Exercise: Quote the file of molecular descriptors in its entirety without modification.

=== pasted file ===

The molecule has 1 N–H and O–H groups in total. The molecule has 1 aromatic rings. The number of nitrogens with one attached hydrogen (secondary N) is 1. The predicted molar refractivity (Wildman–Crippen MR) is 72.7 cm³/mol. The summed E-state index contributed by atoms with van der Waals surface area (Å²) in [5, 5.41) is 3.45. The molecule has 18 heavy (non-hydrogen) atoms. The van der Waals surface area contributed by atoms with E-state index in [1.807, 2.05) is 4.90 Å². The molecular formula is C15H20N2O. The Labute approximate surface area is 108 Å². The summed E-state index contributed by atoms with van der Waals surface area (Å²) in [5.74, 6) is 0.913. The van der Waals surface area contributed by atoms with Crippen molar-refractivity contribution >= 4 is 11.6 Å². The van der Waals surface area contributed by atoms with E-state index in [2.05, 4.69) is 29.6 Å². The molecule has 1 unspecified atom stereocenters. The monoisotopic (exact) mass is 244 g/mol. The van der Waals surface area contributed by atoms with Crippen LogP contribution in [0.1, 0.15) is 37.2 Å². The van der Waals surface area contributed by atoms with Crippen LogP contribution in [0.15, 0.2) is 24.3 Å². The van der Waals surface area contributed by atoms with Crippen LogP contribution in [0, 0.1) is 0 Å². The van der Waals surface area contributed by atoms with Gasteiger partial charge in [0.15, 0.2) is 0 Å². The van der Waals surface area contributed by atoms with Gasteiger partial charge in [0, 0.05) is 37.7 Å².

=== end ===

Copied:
The molecule has 1 N–H and O–H groups in total. The molecule has 1 aromatic rings. The number of nitrogens with one attached hydrogen (secondary N) is 1. The predicted molar refractivity (Wildman–Crippen MR) is 72.7 cm³/mol. The summed E-state index contributed by atoms with van der Waals surface area (Å²) in [5, 5.41) is 3.45. The molecule has 18 heavy (non-hydrogen) atoms. The van der Waals surface area contributed by atoms with E-state index in [1.807, 2.05) is 4.90 Å². The molecular formula is C15H20N2O. The Labute approximate surface area is 108 Å². The summed E-state index contributed by atoms with van der Waals surface area (Å²) in [5.74, 6) is 0.913. The van der Waals surface area contributed by atoms with Crippen molar-refractivity contribution >= 4 is 11.6 Å². The van der Waals surface area contributed by atoms with E-state index in [2.05, 4.69) is 29.6 Å². The molecule has 1 unspecified atom stereocenters. The monoisotopic (exact) mass is 244 g/mol. The van der Waals surface area contributed by atoms with Crippen LogP contribution in [0.1, 0.15) is 37.2 Å². The van der Waals surface area contributed by atoms with Crippen LogP contribution in [0.15, 0.2) is 24.3 Å². The van der Waals surface area contributed by atoms with Crippen LogP contribution in [0, 0.1) is 0 Å². The van der Waals surface area contributed by atoms with Gasteiger partial charge in [0.15, 0.2) is 0 Å². The van der Waals surface area contributed by atoms with Gasteiger partial charge in [0, 0.05) is 37.7 Å².